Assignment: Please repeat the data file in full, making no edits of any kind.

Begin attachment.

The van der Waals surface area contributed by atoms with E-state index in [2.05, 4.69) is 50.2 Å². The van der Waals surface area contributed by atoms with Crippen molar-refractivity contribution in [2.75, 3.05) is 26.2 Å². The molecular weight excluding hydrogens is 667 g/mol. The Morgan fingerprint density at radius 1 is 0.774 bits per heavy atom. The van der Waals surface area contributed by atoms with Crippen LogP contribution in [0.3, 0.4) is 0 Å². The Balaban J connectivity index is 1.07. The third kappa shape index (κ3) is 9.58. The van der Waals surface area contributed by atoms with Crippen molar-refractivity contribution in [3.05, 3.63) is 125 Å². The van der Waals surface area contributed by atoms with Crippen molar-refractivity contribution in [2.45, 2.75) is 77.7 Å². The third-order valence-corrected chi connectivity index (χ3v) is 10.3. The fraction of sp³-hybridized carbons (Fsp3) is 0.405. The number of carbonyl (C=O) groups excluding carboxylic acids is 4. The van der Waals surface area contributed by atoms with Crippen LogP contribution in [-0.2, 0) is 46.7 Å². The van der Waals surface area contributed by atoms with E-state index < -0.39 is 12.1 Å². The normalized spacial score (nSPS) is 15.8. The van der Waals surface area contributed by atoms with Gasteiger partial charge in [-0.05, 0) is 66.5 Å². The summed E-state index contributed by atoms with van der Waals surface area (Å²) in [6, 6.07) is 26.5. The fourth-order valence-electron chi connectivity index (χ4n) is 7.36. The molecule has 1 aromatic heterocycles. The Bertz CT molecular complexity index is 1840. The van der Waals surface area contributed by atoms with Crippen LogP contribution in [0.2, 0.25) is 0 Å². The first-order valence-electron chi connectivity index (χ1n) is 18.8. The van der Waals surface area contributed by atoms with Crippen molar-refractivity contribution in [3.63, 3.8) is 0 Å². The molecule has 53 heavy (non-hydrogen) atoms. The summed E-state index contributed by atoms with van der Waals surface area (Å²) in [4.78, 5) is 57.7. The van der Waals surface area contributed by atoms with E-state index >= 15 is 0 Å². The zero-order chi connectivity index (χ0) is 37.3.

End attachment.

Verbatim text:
The van der Waals surface area contributed by atoms with E-state index in [2.05, 4.69) is 50.2 Å². The van der Waals surface area contributed by atoms with Crippen molar-refractivity contribution in [2.75, 3.05) is 26.2 Å². The molecular weight excluding hydrogens is 667 g/mol. The Morgan fingerprint density at radius 1 is 0.774 bits per heavy atom. The van der Waals surface area contributed by atoms with Crippen LogP contribution in [0.3, 0.4) is 0 Å². The Balaban J connectivity index is 1.07. The third kappa shape index (κ3) is 9.58. The van der Waals surface area contributed by atoms with Crippen molar-refractivity contribution in [3.05, 3.63) is 125 Å². The van der Waals surface area contributed by atoms with Crippen molar-refractivity contribution in [2.45, 2.75) is 77.7 Å². The third-order valence-corrected chi connectivity index (χ3v) is 10.3. The fraction of sp³-hybridized carbons (Fsp3) is 0.405. The number of carbonyl (C=O) groups excluding carboxylic acids is 4. The van der Waals surface area contributed by atoms with Crippen LogP contribution in [-0.2, 0) is 46.7 Å². The van der Waals surface area contributed by atoms with E-state index < -0.39 is 12.1 Å². The normalized spacial score (nSPS) is 15.8. The van der Waals surface area contributed by atoms with Gasteiger partial charge in [-0.05, 0) is 66.5 Å². The summed E-state index contributed by atoms with van der Waals surface area (Å²) in [6, 6.07) is 26.5. The fourth-order valence-electron chi connectivity index (χ4n) is 7.36. The molecule has 1 aromatic heterocycles. The Bertz CT molecular complexity index is 1840. The van der Waals surface area contributed by atoms with Crippen LogP contribution in [0.2, 0.25) is 0 Å². The first-order valence-electron chi connectivity index (χ1n) is 18.8. The van der Waals surface area contributed by atoms with Crippen molar-refractivity contribution in [3.63, 3.8) is 0 Å². The molecule has 53 heavy (non-hydrogen) atoms. The summed E-state index contributed by atoms with van der Waals surface area (Å²) in [4.78, 5) is 57.7. The van der Waals surface area contributed by atoms with E-state index >= 15 is 0 Å². The zero-order chi connectivity index (χ0) is 37.3.